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RESEARCH FOCUS

My main interests are reproductive, behavioural and ecological physiology, working at the whole animal level, using several different systems (e.g. dogs, cows, meerkats, voles, mice, mole-rats, pangolins, deer, squirrels, badgers, elephants, cheetahs). Work is interdisciplinary, encompassing aspects of energetics and thermoregulation, behavioural ecology, movement ecology, conservation physiology and chronobiology. The main areas of research may be sub‑grouped into:

  • Energy expenditure, metabolism and resting metabolic rate.
  • Behavioural Ecology, cooperative breeding and the evolution of breeding systems.
  • The physiology and evolutionary ecology of organisms, with particular emphasis on thermoregulatory adaptations to the environment.
  • Interactions between energetics, life history strategies and disease.
  • Use of physiological techniques for implementing practical conservation.

Quantitative measurements of comparative physiology, ecophysiology and behaviour which include laboratory and field determinations of metabolism, thermoregulation, disease, movement and behavioural profiling. We pursue ideas of conservation physiology in which quantitative data are used to inform management strategies in natural and agricultural environments. Examples include studies on energetics and movement in cheetahs, pangolins, and sloths as well as behaviour and disease in badgers with risks of tuberculosis infection to cattle.

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RESEARCH OPPORTUNITIES

Open to PhD applications from those with at least a 2.1 degree in the biological sciences interested in physiological, conservation and behavioural ecology.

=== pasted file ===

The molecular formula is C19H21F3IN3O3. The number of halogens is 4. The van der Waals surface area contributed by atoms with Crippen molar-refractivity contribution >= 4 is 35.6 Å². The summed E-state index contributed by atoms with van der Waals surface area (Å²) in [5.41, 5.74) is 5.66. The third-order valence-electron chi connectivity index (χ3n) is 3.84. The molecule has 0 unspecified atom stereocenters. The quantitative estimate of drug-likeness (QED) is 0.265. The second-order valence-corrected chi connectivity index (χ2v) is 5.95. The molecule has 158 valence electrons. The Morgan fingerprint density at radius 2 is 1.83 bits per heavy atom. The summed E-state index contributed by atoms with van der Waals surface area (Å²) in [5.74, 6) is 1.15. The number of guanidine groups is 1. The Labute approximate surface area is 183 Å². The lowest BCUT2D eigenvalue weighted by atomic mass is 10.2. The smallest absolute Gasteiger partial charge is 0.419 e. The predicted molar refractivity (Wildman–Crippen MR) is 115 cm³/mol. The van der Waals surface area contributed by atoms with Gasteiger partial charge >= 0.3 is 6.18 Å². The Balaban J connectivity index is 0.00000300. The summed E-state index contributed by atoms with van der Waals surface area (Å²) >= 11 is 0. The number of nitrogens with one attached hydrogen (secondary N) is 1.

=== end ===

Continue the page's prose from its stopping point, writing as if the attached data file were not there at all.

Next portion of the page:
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Alumni: where are they now?

Gareth Arnott


PhD Title: Information gathering and decisions during agonistic encounters

Years of Study: 2006-2009

Country: NI

Current Position: Lecturer, Queen’s University Belfast

Natasha McGowan


PhD title: Physiological correlates of parasitism and behaviour in mammals

Years of Study: 2011-2015

Country: NI

Current position: Post-doctoral research assistant, Queen’s University Belfast

David McClune


PhD title: Energy expenditure and behaviour of the European badger

Years of Study: 2011-2015

Country: NI

Current position: Software engineer in financial analytics

Research Students

Phd Title: Using technology to explore carnivore behaviour and physiology


Name: Carolyn Dunford

Years of Study: 2015-2019

Phd Title: Factors effecting ecology and habitat suitability of the European pine marten


Name: Josh Twining

Years of Study: 2016-2019

 

Phd Title: Understanding the epidemiology of bovine TB and potential routes of infection from badgers to cattle


Name: Sophie Redpath

Years of Study: 2017-2019

Phd Title: Alpine ibex, agriculture and global change: Interactions between behaviour, physiology and disease


Name: Eleanor Dickinson

Years of Study: 2017-2019

 

Research at Queen's

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